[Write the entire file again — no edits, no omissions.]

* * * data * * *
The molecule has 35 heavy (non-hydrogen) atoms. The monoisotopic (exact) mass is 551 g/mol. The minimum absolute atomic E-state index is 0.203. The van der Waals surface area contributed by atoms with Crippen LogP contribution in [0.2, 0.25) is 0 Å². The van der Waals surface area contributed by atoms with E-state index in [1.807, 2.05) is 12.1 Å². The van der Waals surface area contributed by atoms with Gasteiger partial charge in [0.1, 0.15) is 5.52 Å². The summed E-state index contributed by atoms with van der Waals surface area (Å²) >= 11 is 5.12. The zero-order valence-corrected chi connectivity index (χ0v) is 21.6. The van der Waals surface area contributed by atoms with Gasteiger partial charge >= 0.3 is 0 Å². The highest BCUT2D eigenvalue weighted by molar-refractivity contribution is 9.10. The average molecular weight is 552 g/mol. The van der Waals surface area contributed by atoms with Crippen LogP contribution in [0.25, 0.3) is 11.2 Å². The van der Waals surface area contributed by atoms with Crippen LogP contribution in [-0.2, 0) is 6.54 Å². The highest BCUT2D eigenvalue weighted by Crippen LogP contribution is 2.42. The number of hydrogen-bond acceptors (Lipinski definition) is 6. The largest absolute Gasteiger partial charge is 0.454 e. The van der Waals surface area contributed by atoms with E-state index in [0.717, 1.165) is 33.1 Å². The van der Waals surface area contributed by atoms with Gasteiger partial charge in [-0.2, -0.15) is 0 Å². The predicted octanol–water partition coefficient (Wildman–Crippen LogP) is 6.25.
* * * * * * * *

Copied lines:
The molecule has 35 heavy (non-hydrogen) atoms. The monoisotopic (exact) mass is 551 g/mol. The minimum absolute atomic E-state index is 0.203. The van der Waals surface area contributed by atoms with Crippen LogP contribution in [0.2, 0.25) is 0 Å². The van der Waals surface area contributed by atoms with E-state index in [1.807, 2.05) is 12.1 Å². The van der Waals surface area contributed by atoms with Gasteiger partial charge in [0.1, 0.15) is 5.52 Å². The summed E-state index contributed by atoms with van der Waals surface area (Å²) >= 11 is 5.12. The zero-order valence-corrected chi connectivity index (χ0v) is 21.6. The van der Waals surface area contributed by atoms with Gasteiger partial charge >= 0.3 is 0 Å². The highest BCUT2D eigenvalue weighted by molar-refractivity contribution is 9.10. The average molecular weight is 552 g/mol. The van der Waals surface area contributed by atoms with Crippen LogP contribution in [0.25, 0.3) is 11.2 Å². The van der Waals surface area contributed by atoms with Crippen LogP contribution in [-0.2, 0) is 6.54 Å². The highest BCUT2D eigenvalue weighted by Crippen LogP contribution is 2.42. The number of hydrogen-bond acceptors (Lipinski definition) is 6. The largest absolute Gasteiger partial charge is 0.454 e. The van der Waals surface area contributed by atoms with E-state index in [0.717, 1.165) is 33.1 Å². The van der Waals surface area contributed by atoms with Gasteiger partial charge in [-0.2, -0.15) is 0 Å². The predicted octanol–water partition coefficient (Wildman–Crippen LogP) is 6.25.